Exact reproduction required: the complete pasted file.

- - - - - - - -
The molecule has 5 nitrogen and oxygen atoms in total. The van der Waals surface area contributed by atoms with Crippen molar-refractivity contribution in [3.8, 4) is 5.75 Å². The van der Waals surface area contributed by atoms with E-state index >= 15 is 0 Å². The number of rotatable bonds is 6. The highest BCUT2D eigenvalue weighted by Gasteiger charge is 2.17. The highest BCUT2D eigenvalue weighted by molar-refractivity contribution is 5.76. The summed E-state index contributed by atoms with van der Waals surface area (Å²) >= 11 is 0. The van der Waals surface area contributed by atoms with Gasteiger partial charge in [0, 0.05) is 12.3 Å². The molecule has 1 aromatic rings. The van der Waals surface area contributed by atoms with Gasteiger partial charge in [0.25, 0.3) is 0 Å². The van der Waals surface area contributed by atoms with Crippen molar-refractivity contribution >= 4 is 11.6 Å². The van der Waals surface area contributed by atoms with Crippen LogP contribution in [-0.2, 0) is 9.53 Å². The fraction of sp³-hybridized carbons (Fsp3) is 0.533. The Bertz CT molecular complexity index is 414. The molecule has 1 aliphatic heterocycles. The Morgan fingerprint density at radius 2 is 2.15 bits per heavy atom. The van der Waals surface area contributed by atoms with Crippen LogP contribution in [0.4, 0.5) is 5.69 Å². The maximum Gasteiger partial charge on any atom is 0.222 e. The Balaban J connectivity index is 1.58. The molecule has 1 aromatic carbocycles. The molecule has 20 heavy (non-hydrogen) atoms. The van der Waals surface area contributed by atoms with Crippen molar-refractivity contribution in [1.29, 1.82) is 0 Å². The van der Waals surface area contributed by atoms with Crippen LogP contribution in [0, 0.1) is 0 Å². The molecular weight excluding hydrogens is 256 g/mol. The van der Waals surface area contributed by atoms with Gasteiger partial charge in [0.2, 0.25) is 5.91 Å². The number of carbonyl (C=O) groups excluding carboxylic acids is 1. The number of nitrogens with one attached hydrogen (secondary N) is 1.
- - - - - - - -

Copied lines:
The molecule has 5 nitrogen and oxygen atoms in total. The van der Waals surface area contributed by atoms with Crippen molar-refractivity contribution in [3.8, 4) is 5.75 Å². The van der Waals surface area contributed by atoms with E-state index >= 15 is 0 Å². The number of rotatable bonds is 6. The highest BCUT2D eigenvalue weighted by Gasteiger charge is 2.17. The highest BCUT2D eigenvalue weighted by molar-refractivity contribution is 5.76. The summed E-state index contributed by atoms with van der Waals surface area (Å²) >= 11 is 0. The van der Waals surface area contributed by atoms with Gasteiger partial charge in [0, 0.05) is 12.3 Å². The molecule has 1 aromatic rings. The van der Waals surface area contributed by atoms with Gasteiger partial charge in [0.25, 0.3) is 0 Å². The van der Waals surface area contributed by atoms with Crippen molar-refractivity contribution >= 4 is 11.6 Å². The van der Waals surface area contributed by atoms with Crippen LogP contribution in [-0.2, 0) is 9.53 Å². The fraction of sp³-hybridized carbons (Fsp3) is 0.533. The Bertz CT molecular complexity index is 414. The molecule has 1 aliphatic heterocycles. The Morgan fingerprint density at radius 2 is 2.15 bits per heavy atom. The van der Waals surface area contributed by atoms with Crippen LogP contribution in [0.4, 0.5) is 5.69 Å². The maximum Gasteiger partial charge on any atom is 0.222 e. The Balaban J connectivity index is 1.58. The molecule has 1 aromatic carbocycles. The molecule has 20 heavy (non-hydrogen) atoms. The van der Waals surface area contributed by atoms with Crippen molar-refractivity contribution in [1.29, 1.82) is 0 Å². The van der Waals surface area contributed by atoms with Crippen LogP contribution in [0, 0.1) is 0 Å². The molecular weight excluding hydrogens is 256 g/mol. The van der Waals surface area contributed by atoms with Gasteiger partial charge in [0.2, 0.25) is 5.91 Å². The number of carbonyl (C=O) groups excluding carboxylic acids is 1. The number of nitrogens with one attached hydrogen (secondary N) is 1.